This year’s recipient of the John C. Livingston award is Rita Cameron Wedding, who directs the Department of Women’s Studies and is a professor of Women’s Studies and Ethnic Studies.
Rita Cameron Wedding
Cameron Wedding presented the annual John C. Livingston Faculty Lecture, “A Challenge to Colorblindness: Racial Inequality in the 21st Century,” on Tuesday, Nov. 6, in the University Union Ballroom.
The annual Livingston Lecture celebrates the academic life and legacy of the late Dr. Livingston, professor of Government at Sac State from 1954 to 1981. Its purpose is to honor a distinguished faculty member who has played an active role in the life of the University.
Cameron Wedding’s academic specialty is race, gender and social class disparities in institutions such as child welfare, education, and juvenile justice. She teaches courses and develops curricula that address implicit racial bias, and her studies have been used nationally through her involvement with the National Council of Juvenile and Family Court Judges.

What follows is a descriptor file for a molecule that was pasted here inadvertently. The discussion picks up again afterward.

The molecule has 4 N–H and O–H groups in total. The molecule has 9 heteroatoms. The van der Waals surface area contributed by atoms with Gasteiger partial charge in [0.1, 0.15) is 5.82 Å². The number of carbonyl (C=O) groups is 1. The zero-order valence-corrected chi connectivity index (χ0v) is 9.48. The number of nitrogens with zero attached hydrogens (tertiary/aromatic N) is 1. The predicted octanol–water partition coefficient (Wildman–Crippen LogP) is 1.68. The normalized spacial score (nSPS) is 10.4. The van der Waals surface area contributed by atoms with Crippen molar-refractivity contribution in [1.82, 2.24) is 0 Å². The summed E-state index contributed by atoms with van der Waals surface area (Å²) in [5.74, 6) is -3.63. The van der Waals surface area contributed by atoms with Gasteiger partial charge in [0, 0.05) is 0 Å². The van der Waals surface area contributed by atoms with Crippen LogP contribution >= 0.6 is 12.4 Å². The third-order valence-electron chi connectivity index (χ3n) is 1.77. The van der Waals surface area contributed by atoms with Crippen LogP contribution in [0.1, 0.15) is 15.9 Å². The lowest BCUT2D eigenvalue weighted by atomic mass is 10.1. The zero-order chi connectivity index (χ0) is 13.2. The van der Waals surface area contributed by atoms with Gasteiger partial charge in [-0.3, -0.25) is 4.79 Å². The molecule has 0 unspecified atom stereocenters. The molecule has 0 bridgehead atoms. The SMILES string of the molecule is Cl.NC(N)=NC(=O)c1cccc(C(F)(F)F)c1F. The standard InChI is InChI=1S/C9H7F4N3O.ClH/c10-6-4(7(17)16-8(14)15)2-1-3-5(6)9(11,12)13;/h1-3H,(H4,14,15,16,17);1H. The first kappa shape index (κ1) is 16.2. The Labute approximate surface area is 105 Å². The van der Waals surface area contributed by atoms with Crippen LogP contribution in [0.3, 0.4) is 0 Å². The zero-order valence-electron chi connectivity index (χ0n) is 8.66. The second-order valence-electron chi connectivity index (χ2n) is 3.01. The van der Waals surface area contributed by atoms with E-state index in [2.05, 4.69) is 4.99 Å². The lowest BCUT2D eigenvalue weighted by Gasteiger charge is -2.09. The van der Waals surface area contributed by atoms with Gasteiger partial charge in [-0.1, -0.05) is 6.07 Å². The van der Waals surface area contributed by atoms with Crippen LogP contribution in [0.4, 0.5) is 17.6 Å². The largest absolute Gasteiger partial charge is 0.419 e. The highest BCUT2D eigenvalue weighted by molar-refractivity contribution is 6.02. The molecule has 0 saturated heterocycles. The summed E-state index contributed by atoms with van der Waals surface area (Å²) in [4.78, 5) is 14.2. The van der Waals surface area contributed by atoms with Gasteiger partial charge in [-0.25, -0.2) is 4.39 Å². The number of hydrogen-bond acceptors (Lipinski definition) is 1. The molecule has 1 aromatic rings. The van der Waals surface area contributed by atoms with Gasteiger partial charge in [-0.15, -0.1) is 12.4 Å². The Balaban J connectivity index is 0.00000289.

Cameron Wedding has done work on gender, diversity and social justice in Africa, Costa Rica, China and the Middle East. As a Fulbright Scholar, she conducted research in Tanzania and South Africa. She has spoken on a South African national talk radio show in Johannesburg and Cape Town addressing the issue of affirmative action.
In 2004 she received the Outstanding Teacher of the Year Award for the College of Social Sciences and Interdisciplinary Studies. She served two terms as a governor’s appointee to the California Commission on the Status of Women. As the first vice chair for the commission, she and her colleagues reviewed and recommended legislation to the Legislature and the governor regarding women’s issues.
Cameron Wedding was appointed to the California Board of Behavioral Sciences in 2007. Two years later she was awarded a grant from the California Department of Corrections and Rehabilitation to assist California public schools in reducing biases in decision-making that could contribute to poor school outcomes such as suspensions, expulsions and contact with juvenile justice. In January she will head to Tennessee at the invitation of the U.S. Department of Justice to discuss a federal investigation of racial discrimination in Shelby County Tennessee.
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– Alan Miller